- Drug diversion is no longer something hospital leaders can ignore.
- Facilities face real risk in the form of human well being, financial penalties, and damage to reputation.
- Both federal and state governments are taking steps to address the drug diversion challenge
If you’ve been paying attention to our monthly physical security roundups, you’ve seen how many hospitals deal with damaged reputations after drug diversions from their facilities.
Increasing physical security is one of the most important steps healthcare leadership can take during this national opioid crisis. Before that though, it’s important to understand the problem, including risks, the toll is taken on providers, what the government is doing to address the problem, and critical next steps you can take.
Your Facility is at More Risk Than You Know
Don’t underestimate the impact of clinical drug diversions. Although there were 18.7 million pills lost to employee drug diversion in the first half of 2018; the problems run much deeper.
Your People’s Well Being
Patients are impacted in multiple ways when drug diversion is an issue.
First, if practitioners are diverting drugs for personal use, it’s highly possible that they’re treating patients while impaired — a direct risk to outcomes and a blow to patient safety. At the same time, in cases where diverted drugs get replaced with water or saline solution, patients who are in significant pain are left to suffer, potentially with incorrect dosages or even the risk of disease from a used syringe.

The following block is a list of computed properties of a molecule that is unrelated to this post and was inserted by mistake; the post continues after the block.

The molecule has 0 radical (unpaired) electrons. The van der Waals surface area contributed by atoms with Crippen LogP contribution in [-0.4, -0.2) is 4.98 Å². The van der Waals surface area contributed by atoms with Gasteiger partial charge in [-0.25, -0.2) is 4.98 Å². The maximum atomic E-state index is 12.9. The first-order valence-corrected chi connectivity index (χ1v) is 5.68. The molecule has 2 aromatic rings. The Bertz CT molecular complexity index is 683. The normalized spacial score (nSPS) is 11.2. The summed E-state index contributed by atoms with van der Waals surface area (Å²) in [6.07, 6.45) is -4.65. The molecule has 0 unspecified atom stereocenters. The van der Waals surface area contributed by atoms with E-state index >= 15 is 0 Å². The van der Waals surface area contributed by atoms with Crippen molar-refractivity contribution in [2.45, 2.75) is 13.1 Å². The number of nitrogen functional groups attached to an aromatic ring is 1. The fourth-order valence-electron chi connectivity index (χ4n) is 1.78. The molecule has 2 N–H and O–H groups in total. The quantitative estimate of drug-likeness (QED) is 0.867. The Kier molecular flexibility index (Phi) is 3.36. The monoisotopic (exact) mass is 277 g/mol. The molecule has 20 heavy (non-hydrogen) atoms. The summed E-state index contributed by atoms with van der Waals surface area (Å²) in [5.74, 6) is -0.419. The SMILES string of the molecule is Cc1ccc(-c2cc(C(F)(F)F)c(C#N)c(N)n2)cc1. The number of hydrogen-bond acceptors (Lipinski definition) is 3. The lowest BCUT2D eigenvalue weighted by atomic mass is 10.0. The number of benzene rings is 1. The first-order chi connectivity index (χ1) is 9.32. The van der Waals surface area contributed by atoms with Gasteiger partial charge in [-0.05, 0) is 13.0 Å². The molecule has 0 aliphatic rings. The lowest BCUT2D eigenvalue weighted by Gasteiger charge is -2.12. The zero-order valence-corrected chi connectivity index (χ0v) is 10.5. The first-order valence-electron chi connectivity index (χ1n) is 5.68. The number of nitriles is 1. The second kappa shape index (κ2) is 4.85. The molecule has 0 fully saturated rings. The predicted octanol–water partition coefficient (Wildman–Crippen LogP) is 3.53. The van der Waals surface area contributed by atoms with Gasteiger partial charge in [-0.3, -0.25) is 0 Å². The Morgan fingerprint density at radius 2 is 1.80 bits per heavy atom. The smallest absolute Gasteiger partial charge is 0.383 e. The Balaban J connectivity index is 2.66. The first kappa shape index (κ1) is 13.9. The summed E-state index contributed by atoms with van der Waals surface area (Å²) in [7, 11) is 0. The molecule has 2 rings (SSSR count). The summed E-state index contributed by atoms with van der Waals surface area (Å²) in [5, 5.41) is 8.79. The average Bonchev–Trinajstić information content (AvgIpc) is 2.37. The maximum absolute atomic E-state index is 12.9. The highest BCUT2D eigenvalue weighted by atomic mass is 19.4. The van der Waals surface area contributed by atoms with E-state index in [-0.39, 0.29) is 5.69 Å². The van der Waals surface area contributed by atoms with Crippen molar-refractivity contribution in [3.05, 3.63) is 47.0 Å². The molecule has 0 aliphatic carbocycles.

In some cases, the burden is more severe. Within one 16-month period at UT Southwestern Medical Center’s Clements hospital in Dallas, two nurses were found dead in a hospital restroom from fentanyl overdose. While this example is extreme, there are numerous similar stories of nurse deaths around the country.
Additionally, many health systems now burden their employees with the manual task of monitoring inventory and automated dispensing cabinets. This amounts to thousands of hours of work between staff in nursing, pharmacy, compliance, HR, and leadership. The additional work ultimately adds unnecessary burden and pulls staff away from work that directly improves patient care.
It’s almost impossible to overestimate the value of a positive reputation for a health system. In money alone, the average lifetime value of a patient is estimated to be around a quarter million dollars.
The impact to reputation after a public drug diversion incident is unclear at this point. Although, we do know that hospitals who’ve suffered a data breach spend 64% more on advertising. It’s not unreasonable to assume something similar might happen in the case of drug or opioid diversion.
Drug diversion is a public health crisis and the DEA is stepping up its efforts through penalties. In May of 2018, we saw the country’s largest settlement of its kind. Effingham Health System paid the United States $4.1 million for not providing effective procedures and controls to deter loss and theft of controlled substances.
You may have heard of the Opioid Crisis Response Act of 2018. The bipartisan bill received mixed reactions, but increases access to addiction treatment via telemedicine, supports state prescription drug monitoring programs, and addresses education and training for providers.
While the act was as not going far enough, it has been a start. Many states are stepping up their own efforts with initiatives ranging from treatment to partnerships with hospitals.
Keeping your facility prepared for the opioid crisis will be an ongoing task that requires participation from multiple stakeholders at your organization. Keep up with key insights from sources like the American Hospital Association and this webinar from Advisory Board.